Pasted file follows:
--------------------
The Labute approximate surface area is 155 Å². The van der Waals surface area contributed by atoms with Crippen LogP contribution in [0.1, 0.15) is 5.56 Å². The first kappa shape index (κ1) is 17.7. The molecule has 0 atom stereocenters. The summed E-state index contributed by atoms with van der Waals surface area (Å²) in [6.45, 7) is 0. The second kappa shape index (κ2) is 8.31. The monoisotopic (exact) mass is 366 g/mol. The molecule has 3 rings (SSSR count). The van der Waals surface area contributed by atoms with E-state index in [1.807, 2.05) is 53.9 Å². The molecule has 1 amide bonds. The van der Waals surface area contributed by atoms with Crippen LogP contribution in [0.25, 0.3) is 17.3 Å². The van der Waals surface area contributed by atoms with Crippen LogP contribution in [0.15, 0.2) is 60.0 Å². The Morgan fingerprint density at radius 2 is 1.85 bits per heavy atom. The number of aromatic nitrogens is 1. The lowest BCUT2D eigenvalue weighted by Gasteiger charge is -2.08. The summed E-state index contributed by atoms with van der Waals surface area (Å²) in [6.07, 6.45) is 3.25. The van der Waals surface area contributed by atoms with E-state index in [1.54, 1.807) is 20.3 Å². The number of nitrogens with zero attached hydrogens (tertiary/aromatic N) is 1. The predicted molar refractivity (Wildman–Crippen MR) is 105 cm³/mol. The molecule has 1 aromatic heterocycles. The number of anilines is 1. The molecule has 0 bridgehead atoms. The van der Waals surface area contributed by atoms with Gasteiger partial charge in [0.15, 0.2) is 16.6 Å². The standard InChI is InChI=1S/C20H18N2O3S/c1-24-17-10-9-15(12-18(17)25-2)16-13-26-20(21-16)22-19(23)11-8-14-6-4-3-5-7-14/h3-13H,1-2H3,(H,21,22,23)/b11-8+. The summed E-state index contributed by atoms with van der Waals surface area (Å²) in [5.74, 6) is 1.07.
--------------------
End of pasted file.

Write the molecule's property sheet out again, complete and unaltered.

The Labute approximate surface area is 155 Å². The van der Waals surface area contributed by atoms with Crippen LogP contribution in [0.1, 0.15) is 5.56 Å². The first kappa shape index (κ1) is 17.7. The molecule has 0 atom stereocenters. The summed E-state index contributed by atoms with van der Waals surface area (Å²) in [6.45, 7) is 0. The second kappa shape index (κ2) is 8.31. The monoisotopic (exact) mass is 366 g/mol. The molecule has 3 rings (SSSR count). The van der Waals surface area contributed by atoms with E-state index in [1.807, 2.05) is 53.9 Å². The molecule has 1 amide bonds. The van der Waals surface area contributed by atoms with Crippen LogP contribution in [0.25, 0.3) is 17.3 Å². The van der Waals surface area contributed by atoms with Crippen LogP contribution in [0.15, 0.2) is 60.0 Å². The Morgan fingerprint density at radius 2 is 1.85 bits per heavy atom. The number of aromatic nitrogens is 1. The lowest BCUT2D eigenvalue weighted by Gasteiger charge is -2.08. The summed E-state index contributed by atoms with van der Waals surface area (Å²) in [6.07, 6.45) is 3.25. The van der Waals surface area contributed by atoms with E-state index in [1.54, 1.807) is 20.3 Å². The number of nitrogens with zero attached hydrogens (tertiary/aromatic N) is 1. The predicted molar refractivity (Wildman–Crippen MR) is 105 cm³/mol. The molecule has 1 aromatic heterocycles. The number of anilines is 1. The molecule has 0 bridgehead atoms. The van der Waals surface area contributed by atoms with Gasteiger partial charge in [0.15, 0.2) is 16.6 Å². The standard InChI is InChI=1S/C20H18N2O3S/c1-24-17-10-9-15(12-18(17)25-2)16-13-26-20(21-16)22-19(23)11-8-14-6-4-3-5-7-14/h3-13H,1-2H3,(H,21,22,23)/b11-8+. The summed E-state index contributed by atoms with van der Waals surface area (Å²) in [5.74, 6) is 1.07.